The new campus of Stockholm’s Royal College of Music2021-03-25T08:12:06+01:00

Project Description

The new campus of Stockholm’s Royal College of Music

The new campus of Stockholm’s Royal College of Music

Architect Annika Askerblom of AIX, explains how interior design, materiality and acoustic excellence were skilfully combined to create stunning performances spaces.

In the first of a series of three architect interviews on leading-edge concert hall design, we explore the halls for the Royal College of Music in Stockholm. This year, the College is celebrating its 250th anniversary, and with this significant anniversary in mind, we wanted to look back at the recent design of its campus and performance spaces. We chatted to Annika Askerblom, lead design architect for the concert halls within the campus, of AIX Arkitekter, who were responsible for bringing life into the premises of this prestigious institution.

Annika Askerblom at AIX arkitekter - lead design architect at Royal College of Music

Annika Askerblom, AIX Arkitekter. Photo: Antonius van Arkel

KMH has been a very long-term but immensely rewarding project, Annika Askerblom explains. AIX, the practice where Askerblom is an architect, won a competition to design a new headquarter for the Royal College of Music as far back as 2003, long before the project broke ground. It was finished in 2016, and officially inaugurated by King Carl XVI Gustaf in early 2017.

The design stages

The final design went through multiple iterations from the original one submitted. “There were a lot of conversations with Stockholm municipality and residents in the area,” Askerblom explains. This stage predated her time at AIX, and activity on the project only picked up in 2012, after several years as a ‘low intensity project’.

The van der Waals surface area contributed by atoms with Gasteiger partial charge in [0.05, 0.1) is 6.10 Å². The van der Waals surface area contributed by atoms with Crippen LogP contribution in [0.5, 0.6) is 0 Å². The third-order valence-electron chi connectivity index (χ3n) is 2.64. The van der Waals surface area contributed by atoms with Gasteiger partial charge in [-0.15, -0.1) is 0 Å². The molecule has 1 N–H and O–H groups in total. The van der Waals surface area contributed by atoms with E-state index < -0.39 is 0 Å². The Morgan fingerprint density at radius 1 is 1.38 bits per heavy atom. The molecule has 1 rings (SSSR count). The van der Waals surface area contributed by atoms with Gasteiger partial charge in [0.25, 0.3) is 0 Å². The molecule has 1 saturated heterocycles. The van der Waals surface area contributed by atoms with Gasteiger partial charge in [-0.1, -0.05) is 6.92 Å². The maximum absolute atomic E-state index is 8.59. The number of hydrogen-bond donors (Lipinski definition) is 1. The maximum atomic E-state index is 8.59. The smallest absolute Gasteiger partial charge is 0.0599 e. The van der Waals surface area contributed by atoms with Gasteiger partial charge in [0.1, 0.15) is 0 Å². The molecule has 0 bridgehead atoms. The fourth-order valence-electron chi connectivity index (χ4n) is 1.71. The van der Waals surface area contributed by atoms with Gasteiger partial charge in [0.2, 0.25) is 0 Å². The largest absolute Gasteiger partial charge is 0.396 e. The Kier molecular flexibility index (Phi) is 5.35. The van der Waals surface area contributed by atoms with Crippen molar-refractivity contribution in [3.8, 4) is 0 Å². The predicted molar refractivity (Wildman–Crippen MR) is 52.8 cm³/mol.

She was originally part of the project group led by Tobias Rosberg (lead design architect for the campus), and eventually was made lead design architect for the college’s four different concert halls. She brings with her many years of architectural experience both in spatial planning with a deep understanding of functionality, and designing projects with long-term sustainability in mind.

Where acoustics and design meet

Unlike her previous work in designing courtrooms, the brief here was to elevate the sound, not diffuse it. She collaborated closely with acoustician Jan-Inge Gustafsson about how to craft a concert hall interior that would mean all types of music could be enjoyed in the best way possible. “Jan-Inge gave me the keys,” she says. “For example, he said that the main hall (Kungasalen) needed hard, straight, angles, whereas the smaller chamber-music hall (named after world-famous violinist Nathan Milstein), needed softer shapes, but also with hard materials.”

This is where Gustafs came in. For the main hall, boxes of Gustafs wood panel in painted ash veneer were used in vibrant shades of red, with some of the boxes featuring integrated lighting. For the Nathan Milstein Hall, bespoke curved panels were used, with the ash veneer painted in various blue shades. “I wanted to show that it’s wood and at the same time bring colour in.”

The ‘Little Hall’ is adapted for electronically amplified music, and it uses a mix of Gustafs Planks and Gustafs Panels in painted ash veneer. The fourth hall, called the ‘Black box’ is an experimental space for both acoustic and amplified music. The halls are classrooms for the students, and the public can also come and listen to their performances, “I was designing primarily for them but of course I was also designing for the public. KHM wanted to reach out to a larger audience:  to be seen, to be heard. That was my task.” And, considering pre-pandemic visitor numbers, Askerblom succeeded; concerts were consistently fully booked.